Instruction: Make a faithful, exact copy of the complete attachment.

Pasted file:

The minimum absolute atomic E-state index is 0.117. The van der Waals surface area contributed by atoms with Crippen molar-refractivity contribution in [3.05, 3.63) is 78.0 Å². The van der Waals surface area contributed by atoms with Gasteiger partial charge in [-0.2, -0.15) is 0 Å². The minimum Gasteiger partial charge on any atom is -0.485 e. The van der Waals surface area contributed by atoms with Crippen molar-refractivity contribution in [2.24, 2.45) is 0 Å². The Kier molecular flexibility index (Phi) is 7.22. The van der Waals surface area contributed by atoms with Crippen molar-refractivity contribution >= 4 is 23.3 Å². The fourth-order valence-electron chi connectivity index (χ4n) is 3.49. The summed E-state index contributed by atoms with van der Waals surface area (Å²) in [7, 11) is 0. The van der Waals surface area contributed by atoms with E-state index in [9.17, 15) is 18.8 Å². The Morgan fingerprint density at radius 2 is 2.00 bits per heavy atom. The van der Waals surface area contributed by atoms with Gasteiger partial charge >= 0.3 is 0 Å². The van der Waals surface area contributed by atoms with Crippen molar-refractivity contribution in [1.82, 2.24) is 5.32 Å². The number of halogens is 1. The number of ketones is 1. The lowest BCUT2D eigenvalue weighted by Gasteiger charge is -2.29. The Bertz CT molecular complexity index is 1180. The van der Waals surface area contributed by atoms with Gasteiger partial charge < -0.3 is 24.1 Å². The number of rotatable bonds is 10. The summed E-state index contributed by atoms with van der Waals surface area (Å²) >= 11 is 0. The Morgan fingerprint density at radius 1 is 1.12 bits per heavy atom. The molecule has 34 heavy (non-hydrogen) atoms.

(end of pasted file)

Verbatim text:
The minimum absolute atomic E-state index is 0.117. The van der Waals surface area contributed by atoms with Crippen molar-refractivity contribution in [3.05, 3.63) is 78.0 Å². The van der Waals surface area contributed by atoms with Gasteiger partial charge in [-0.2, -0.15) is 0 Å². The minimum Gasteiger partial charge on any atom is -0.485 e. The van der Waals surface area contributed by atoms with Crippen molar-refractivity contribution in [2.24, 2.45) is 0 Å². The Kier molecular flexibility index (Phi) is 7.22. The van der Waals surface area contributed by atoms with Crippen molar-refractivity contribution >= 4 is 23.3 Å². The fourth-order valence-electron chi connectivity index (χ4n) is 3.49. The summed E-state index contributed by atoms with van der Waals surface area (Å²) in [7, 11) is 0. The van der Waals surface area contributed by atoms with E-state index in [9.17, 15) is 18.8 Å². The Morgan fingerprint density at radius 2 is 2.00 bits per heavy atom. The van der Waals surface area contributed by atoms with Gasteiger partial charge >= 0.3 is 0 Å². The van der Waals surface area contributed by atoms with Crippen molar-refractivity contribution in [1.82, 2.24) is 5.32 Å². The number of halogens is 1. The number of ketones is 1. The lowest BCUT2D eigenvalue weighted by Gasteiger charge is -2.29. The Bertz CT molecular complexity index is 1180. The van der Waals surface area contributed by atoms with Gasteiger partial charge < -0.3 is 24.1 Å². The number of rotatable bonds is 10. The summed E-state index contributed by atoms with van der Waals surface area (Å²) >= 11 is 0. The Morgan fingerprint density at radius 1 is 1.12 bits per heavy atom. The molecule has 34 heavy (non-hydrogen) atoms.